The Champions League is synonymous with footballing success now. So much so, that it has usurped the international game in terms of importance and prescribed value.
The FIFA World Cup is, of course, still a major event, but who could have predicted only 10 years ago that a yearly tournament such as the European Champions League would become more important to fans of the game than the World Cup?
Manchester United are obviously an English team, though their team is made up of players from across the globe along their fanbase (which is one of the largest in football, or any sport for that matter).
This is perhaps why the Champions League has grabbed the hearts and minds of the world's fans, because club football at the highest level is now truly global. With players from hundreds of different countries making up the rosters of teams throughout Europe, the game of football has reached a more international level.
Therefore, the Champions League has become just as important as the World Cup, some would even argue more important, for the reason that it involves the world's most elite footballers playing together on a more regular basis.
Manchester United have a long and reasonably successful European tradition, first winning the Champions League in 1968 (when it was still known as the European Cup) under the management of club legend Sir Matt Busby. They have gone on to record two more trophies in the competition under the guidance of current Old Trafford legend Sir Alex Ferguson in 1999 and 2008.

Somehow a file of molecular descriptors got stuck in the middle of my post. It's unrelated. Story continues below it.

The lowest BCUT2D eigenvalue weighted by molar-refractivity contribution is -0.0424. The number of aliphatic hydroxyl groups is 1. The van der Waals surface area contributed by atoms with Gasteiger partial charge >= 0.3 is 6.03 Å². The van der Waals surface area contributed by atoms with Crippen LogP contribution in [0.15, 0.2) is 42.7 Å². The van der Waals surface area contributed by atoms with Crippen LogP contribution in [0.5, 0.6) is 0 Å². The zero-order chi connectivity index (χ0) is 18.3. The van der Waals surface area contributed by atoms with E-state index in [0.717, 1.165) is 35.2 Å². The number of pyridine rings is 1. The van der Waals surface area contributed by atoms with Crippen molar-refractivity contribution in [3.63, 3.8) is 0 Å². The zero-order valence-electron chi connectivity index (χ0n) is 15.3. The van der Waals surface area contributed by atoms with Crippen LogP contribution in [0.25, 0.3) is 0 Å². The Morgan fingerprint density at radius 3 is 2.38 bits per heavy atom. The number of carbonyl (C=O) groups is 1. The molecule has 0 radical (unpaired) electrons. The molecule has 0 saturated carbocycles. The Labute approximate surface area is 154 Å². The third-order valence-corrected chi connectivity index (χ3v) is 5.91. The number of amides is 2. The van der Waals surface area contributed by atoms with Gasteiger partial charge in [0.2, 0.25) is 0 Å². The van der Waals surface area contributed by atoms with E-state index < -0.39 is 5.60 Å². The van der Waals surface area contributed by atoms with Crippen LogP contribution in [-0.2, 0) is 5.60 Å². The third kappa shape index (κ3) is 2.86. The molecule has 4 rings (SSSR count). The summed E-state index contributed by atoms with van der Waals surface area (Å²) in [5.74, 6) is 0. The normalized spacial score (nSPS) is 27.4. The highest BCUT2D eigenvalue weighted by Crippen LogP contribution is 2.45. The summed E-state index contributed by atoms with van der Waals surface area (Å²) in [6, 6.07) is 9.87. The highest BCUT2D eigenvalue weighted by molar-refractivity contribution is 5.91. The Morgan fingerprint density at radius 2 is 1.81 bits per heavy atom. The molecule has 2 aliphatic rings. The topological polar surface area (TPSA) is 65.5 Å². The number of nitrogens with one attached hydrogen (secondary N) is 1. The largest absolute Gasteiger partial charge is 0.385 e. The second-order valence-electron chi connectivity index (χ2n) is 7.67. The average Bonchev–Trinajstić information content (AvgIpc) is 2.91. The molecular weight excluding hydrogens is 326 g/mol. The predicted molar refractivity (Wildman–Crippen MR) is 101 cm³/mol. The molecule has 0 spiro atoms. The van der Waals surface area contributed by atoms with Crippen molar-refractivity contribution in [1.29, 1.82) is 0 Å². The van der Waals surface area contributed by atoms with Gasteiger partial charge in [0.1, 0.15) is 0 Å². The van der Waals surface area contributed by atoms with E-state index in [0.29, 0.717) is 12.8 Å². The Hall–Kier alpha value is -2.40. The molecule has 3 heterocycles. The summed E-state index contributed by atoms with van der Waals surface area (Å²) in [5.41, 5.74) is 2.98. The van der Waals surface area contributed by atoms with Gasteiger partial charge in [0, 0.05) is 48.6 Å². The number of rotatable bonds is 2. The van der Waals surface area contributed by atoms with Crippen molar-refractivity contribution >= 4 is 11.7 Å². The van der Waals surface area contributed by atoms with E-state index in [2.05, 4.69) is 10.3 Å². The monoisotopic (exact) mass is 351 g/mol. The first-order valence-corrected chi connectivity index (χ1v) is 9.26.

It is well known that Ferguson has a burning ambition to win again in Europe, and many think that this is the reason he is still in the managerial hot-seat. Though of course, beating Liverpool's record of Premier League title wins is something that must also drive him. This season, he has guided his team through to the last sixteen undefeated in group play, and, in truth, were never seriously tested by the opponents they faced.
The group stage is over now though and United face French champions Olympique Marseille in what could be a fixture that could produce a couple of European nights to remember. This tie will figure prominently in Ferguson's plans for the next couple of weeks and could well be top of his agenda— considering the importance on which he places this trophy.
Marseille have struggled this season to reproduce the form that saw them capture the French Ligue One last season, and though capable of playing a synchronised and precise game, they have labored in front of goal, with their strikers being almost routinely jeered by the home crowd this season. They did, however, beat Chelsea in their last match in the group stage. However, it must be remembered that Chelsea had been in terrible form and are a shadow of the side that seemed so powerful last season.
United, of course, have most recently had their undefeated league run ended by Wolverhampton Wanderers in a result that stunned many across the footballing world. After shakily negotiating the tightrope of an undefeated run for so long, they slipped against a team that many expected them to dominate. The question now being, how far can they fall?
In the following preview, both sides seasons and key players will be analysed, and conclusions will be drawn on the possibility of each sides progression to the quarter finals.